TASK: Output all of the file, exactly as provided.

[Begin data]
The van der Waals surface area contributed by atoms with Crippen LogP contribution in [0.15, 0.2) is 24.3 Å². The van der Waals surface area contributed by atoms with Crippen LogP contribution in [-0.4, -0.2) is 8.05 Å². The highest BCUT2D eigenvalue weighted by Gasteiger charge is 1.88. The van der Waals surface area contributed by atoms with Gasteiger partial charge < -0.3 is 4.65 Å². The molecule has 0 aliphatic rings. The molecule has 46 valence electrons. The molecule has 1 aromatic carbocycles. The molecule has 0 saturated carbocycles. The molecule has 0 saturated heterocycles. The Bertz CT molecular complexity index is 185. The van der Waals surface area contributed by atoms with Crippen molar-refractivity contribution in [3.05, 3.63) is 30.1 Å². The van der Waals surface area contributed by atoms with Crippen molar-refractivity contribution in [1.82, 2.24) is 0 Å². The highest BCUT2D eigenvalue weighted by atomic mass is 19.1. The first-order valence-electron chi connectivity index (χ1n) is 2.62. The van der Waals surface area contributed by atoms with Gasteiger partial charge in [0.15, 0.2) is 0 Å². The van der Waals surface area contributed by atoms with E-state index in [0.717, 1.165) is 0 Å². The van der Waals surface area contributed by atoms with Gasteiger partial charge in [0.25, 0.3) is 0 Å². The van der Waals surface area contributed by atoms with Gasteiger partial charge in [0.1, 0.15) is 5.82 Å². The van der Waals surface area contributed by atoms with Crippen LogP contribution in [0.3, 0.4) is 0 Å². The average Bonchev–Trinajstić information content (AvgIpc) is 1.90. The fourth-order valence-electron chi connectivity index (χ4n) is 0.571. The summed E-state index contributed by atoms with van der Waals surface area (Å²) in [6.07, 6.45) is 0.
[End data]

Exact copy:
The van der Waals surface area contributed by atoms with Crippen LogP contribution in [0.15, 0.2) is 24.3 Å². The van der Waals surface area contributed by atoms with Crippen LogP contribution in [-0.4, -0.2) is 8.05 Å². The highest BCUT2D eigenvalue weighted by Gasteiger charge is 1.88. The van der Waals surface area contributed by atoms with Gasteiger partial charge < -0.3 is 4.65 Å². The molecule has 0 aliphatic rings. The molecule has 46 valence electrons. The molecule has 1 aromatic carbocycles. The molecule has 0 saturated carbocycles. The molecule has 0 saturated heterocycles. The Bertz CT molecular complexity index is 185. The van der Waals surface area contributed by atoms with Crippen molar-refractivity contribution in [3.05, 3.63) is 30.1 Å². The van der Waals surface area contributed by atoms with Crippen molar-refractivity contribution in [1.82, 2.24) is 0 Å². The highest BCUT2D eigenvalue weighted by atomic mass is 19.1. The first-order valence-electron chi connectivity index (χ1n) is 2.62. The van der Waals surface area contributed by atoms with Gasteiger partial charge in [0.15, 0.2) is 0 Å². The van der Waals surface area contributed by atoms with E-state index in [0.717, 1.165) is 0 Å². The van der Waals surface area contributed by atoms with Gasteiger partial charge in [0.25, 0.3) is 0 Å². The van der Waals surface area contributed by atoms with Gasteiger partial charge in [0.1, 0.15) is 5.82 Å². The van der Waals surface area contributed by atoms with Crippen LogP contribution in [0.3, 0.4) is 0 Å². The average Bonchev–Trinajstić information content (AvgIpc) is 1.90. The fourth-order valence-electron chi connectivity index (χ4n) is 0.571. The summed E-state index contributed by atoms with van der Waals surface area (Å²) in [6.07, 6.45) is 0.